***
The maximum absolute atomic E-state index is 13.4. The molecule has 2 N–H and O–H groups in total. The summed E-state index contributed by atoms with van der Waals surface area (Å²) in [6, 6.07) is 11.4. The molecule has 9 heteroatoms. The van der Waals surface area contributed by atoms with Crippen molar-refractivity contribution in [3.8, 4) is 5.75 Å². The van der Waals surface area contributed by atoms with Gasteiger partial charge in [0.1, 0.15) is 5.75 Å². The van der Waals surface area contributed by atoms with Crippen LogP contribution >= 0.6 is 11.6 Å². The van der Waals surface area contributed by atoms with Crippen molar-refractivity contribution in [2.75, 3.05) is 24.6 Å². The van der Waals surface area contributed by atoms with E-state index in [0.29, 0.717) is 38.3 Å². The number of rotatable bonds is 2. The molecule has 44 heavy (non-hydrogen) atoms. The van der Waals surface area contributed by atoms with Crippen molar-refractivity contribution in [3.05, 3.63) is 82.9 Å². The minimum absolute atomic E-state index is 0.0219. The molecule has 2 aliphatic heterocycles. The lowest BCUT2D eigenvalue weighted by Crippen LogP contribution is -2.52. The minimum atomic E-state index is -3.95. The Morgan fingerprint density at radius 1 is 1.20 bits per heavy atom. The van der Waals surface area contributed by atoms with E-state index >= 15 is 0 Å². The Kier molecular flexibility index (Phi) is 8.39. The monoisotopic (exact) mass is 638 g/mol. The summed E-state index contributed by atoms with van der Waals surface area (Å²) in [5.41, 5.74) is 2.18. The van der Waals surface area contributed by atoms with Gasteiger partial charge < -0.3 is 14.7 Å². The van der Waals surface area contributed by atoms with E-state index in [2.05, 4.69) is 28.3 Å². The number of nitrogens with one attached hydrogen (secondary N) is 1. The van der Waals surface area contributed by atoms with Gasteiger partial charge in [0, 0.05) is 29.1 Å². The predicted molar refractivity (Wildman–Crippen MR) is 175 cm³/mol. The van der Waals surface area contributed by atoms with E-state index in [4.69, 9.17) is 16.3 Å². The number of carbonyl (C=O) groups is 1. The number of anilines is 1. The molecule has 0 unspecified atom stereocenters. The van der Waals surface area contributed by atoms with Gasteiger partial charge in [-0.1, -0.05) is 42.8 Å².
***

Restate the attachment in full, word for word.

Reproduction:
The maximum absolute atomic E-state index is 13.4. The molecule has 2 N–H and O–H groups in total. The summed E-state index contributed by atoms with van der Waals surface area (Å²) in [6, 6.07) is 11.4. The molecule has 9 heteroatoms. The van der Waals surface area contributed by atoms with Crippen molar-refractivity contribution in [3.8, 4) is 5.75 Å². The van der Waals surface area contributed by atoms with Gasteiger partial charge in [0.1, 0.15) is 5.75 Å². The van der Waals surface area contributed by atoms with Crippen LogP contribution >= 0.6 is 11.6 Å². The van der Waals surface area contributed by atoms with Crippen molar-refractivity contribution in [2.75, 3.05) is 24.6 Å². The van der Waals surface area contributed by atoms with E-state index in [0.29, 0.717) is 38.3 Å². The number of rotatable bonds is 2. The molecule has 44 heavy (non-hydrogen) atoms. The van der Waals surface area contributed by atoms with Crippen molar-refractivity contribution in [3.05, 3.63) is 82.9 Å². The minimum absolute atomic E-state index is 0.0219. The molecule has 2 aliphatic heterocycles. The lowest BCUT2D eigenvalue weighted by Crippen LogP contribution is -2.52. The minimum atomic E-state index is -3.95. The Morgan fingerprint density at radius 1 is 1.20 bits per heavy atom. The van der Waals surface area contributed by atoms with E-state index >= 15 is 0 Å². The Kier molecular flexibility index (Phi) is 8.39. The monoisotopic (exact) mass is 638 g/mol. The summed E-state index contributed by atoms with van der Waals surface area (Å²) in [5.41, 5.74) is 2.18. The van der Waals surface area contributed by atoms with Gasteiger partial charge < -0.3 is 14.7 Å². The van der Waals surface area contributed by atoms with E-state index in [2.05, 4.69) is 28.3 Å². The number of nitrogens with one attached hydrogen (secondary N) is 1. The van der Waals surface area contributed by atoms with Gasteiger partial charge in [0, 0.05) is 29.1 Å². The predicted molar refractivity (Wildman–Crippen MR) is 175 cm³/mol. The van der Waals surface area contributed by atoms with E-state index in [4.69, 9.17) is 16.3 Å². The number of carbonyl (C=O) groups is 1. The number of anilines is 1. The molecule has 0 unspecified atom stereocenters. The van der Waals surface area contributed by atoms with Gasteiger partial charge in [-0.1, -0.05) is 42.8 Å².